Usually guides to increasing the battery life of phones and tablets involve impractical advice like disabling Wi-Fi, turning off all background activity, killing notifications, and other “tricks” that make using the device pointless. After all, you could gain almost infinite battery life simply by never switching your iPhone on.
This piece of advice is just like those. It involves turning off the color on the iPhone X’s OLED screen to save juice. However, this tip actually turns out to be pretty useful, and makes the iPhone look totally badass, too.
How OLEDs work
iPhone X OLED display + grayscale + smart invert colors + low power mode = ridiculous battery life. pic.twitter.com/vXV821jXrO
— Neil Hughes (@thisisneil) November 5, 2017
This trick was discovered by tech journalist Neil Hughes, who posted the results on Twitter. He calls it Unofficial Battery Saver Dark Mode, and it takes advantage of a trait unique to OLED screens. A regular LCD screen comprises a backlight, and a grid of colored pixels. The pixels change to create an image, and the light shines through those pixels, like a projector through a strip of movie film.
Because the backlight is always on whenever the screen is activated, even if the screen is showing mostly black, it wastes power. An OLED screen only lights up the pixels it uses, so displaying black uses less power than showing white. This may be the reason that Apple now supplies a pure black wallpaper for iPhones.
Enable the iPhone’s ‘Hidden Dark Mode’
The first step of Hughes’s method is to switch on the iPhone’s Smart Invert Colors mode, aka the hidden dark mode. This turns white to black, making most web pages, for example, appear with white text on black. It’s handy for late-night reading, but on the iPhone X, it also saves battery power. The “smart” part in the name refers to the new-in-iOS 11- trick that leaves images (and icons etc.) alone when inverting colors, so they look normal. To enable the hidden dark mode, check out our how-to.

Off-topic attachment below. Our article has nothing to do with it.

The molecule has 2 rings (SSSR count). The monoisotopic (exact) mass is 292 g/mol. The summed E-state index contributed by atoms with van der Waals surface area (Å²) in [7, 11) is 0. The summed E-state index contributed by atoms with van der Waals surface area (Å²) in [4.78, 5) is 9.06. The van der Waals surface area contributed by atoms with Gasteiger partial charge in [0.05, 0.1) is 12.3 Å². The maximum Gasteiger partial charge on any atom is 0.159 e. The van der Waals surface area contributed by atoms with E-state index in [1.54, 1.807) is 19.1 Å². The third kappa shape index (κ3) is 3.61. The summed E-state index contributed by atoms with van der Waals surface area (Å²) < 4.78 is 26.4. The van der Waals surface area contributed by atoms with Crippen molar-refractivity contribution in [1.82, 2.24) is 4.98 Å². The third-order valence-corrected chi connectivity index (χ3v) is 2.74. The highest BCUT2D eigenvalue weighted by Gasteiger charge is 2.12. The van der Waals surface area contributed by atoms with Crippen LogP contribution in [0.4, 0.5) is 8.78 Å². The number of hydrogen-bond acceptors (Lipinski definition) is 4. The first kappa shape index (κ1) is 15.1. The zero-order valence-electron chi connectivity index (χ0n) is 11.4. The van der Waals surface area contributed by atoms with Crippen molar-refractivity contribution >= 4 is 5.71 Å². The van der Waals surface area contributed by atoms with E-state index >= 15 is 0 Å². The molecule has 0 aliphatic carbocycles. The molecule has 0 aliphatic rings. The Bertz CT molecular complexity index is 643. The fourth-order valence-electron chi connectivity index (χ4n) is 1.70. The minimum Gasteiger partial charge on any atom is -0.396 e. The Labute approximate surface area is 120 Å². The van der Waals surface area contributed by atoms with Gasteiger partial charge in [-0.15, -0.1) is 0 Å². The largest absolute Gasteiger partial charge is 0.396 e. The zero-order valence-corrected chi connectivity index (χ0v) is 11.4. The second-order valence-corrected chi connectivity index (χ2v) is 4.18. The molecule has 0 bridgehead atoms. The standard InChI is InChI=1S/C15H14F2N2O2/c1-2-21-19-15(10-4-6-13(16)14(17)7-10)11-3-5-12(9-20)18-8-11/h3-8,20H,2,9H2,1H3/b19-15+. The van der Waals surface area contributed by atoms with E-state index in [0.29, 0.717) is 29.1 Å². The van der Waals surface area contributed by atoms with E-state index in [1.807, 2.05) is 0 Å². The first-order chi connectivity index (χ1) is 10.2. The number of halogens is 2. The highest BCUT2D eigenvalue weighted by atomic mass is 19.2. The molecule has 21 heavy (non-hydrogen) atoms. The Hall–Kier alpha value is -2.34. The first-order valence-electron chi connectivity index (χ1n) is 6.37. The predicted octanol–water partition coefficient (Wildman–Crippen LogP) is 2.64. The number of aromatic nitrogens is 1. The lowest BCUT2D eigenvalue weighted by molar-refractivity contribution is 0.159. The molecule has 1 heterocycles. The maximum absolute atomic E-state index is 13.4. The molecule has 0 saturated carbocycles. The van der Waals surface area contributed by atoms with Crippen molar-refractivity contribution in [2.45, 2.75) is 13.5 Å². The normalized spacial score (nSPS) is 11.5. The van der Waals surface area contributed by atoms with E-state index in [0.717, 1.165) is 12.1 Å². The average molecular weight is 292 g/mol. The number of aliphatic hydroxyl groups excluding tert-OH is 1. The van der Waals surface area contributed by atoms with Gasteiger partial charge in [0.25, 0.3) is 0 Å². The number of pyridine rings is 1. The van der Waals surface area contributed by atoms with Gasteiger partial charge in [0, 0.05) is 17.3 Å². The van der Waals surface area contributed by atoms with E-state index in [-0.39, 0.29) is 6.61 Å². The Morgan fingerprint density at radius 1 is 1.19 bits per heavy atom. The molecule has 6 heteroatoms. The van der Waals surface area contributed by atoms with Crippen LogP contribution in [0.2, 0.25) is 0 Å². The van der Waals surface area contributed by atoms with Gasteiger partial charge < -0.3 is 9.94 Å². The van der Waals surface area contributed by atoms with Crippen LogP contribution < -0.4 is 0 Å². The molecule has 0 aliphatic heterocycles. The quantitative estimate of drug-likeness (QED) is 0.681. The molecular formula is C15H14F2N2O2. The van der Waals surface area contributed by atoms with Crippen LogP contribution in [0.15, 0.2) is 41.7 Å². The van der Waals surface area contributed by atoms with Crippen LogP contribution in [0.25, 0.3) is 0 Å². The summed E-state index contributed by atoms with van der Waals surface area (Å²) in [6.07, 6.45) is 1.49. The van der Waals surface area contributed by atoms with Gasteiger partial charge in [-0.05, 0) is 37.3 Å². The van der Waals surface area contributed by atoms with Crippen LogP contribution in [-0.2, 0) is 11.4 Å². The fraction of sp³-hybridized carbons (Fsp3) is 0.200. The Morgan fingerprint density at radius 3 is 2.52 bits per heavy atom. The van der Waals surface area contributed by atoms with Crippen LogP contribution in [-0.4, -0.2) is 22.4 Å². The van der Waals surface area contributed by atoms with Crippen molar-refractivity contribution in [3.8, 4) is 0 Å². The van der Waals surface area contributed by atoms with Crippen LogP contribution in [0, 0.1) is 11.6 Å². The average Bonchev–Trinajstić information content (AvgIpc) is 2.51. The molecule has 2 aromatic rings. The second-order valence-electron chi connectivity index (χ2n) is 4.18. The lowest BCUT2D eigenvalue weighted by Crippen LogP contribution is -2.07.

Step 2 of the Hughes Method is to turn off color altogether. This takes advantage of another OLED quirk — different colors use different amounts of power to display. The thinking goes, then, that eliminating all color will reduce battery consumption still further.
‘Ridiculous’ battery life
Writing of his experience in using this trick, Hughes says that the battery life is both “Ridiculous,” and “Great.” A proper, extended test will be needed to see how well this really works. Nobody will have been able to do that yet, though, because the iPhone X is just too new, and they’re all still grinding through battery-intensive tasks like scanning your photo library.
If you want to follow along with Hughes’ tip, the best way to do it is to assign grayscale and Smart Invert Colors to a triple-tap of the side-button on the iPhone X. Then, when you triple-tap it, a dialog box pops onto the screen offering both of these options. To toggle both, you need to do the triple-tap twice. If you find yourself suddenly low on battery, and the built-in low-power mode isn’t cutting it, then you can quickly enter “Unofficial Battery Saver Dark Mode.”
To switch this on, go to Settings>General>Accessibility>Accessibility Shortcut, and check the listings for both Color Filters and Smart Invert Colors. You may also have to go to Settings>General>Accessibility>Display Accommodations to make sure it turns grayscale and not some other color (this option is meant for colorblind users). Now, when you triple click the home button, you’ll see this box:
That’s where you toggle these two options. You may even like to do this on a regular iPhone screen, because it looks pretty badass in B&W, and with a dark background. Does it save a lot of battery? Maybe. Even if you don’t like this trick, you might consider the all-black wallpaper, because that really will save some juice.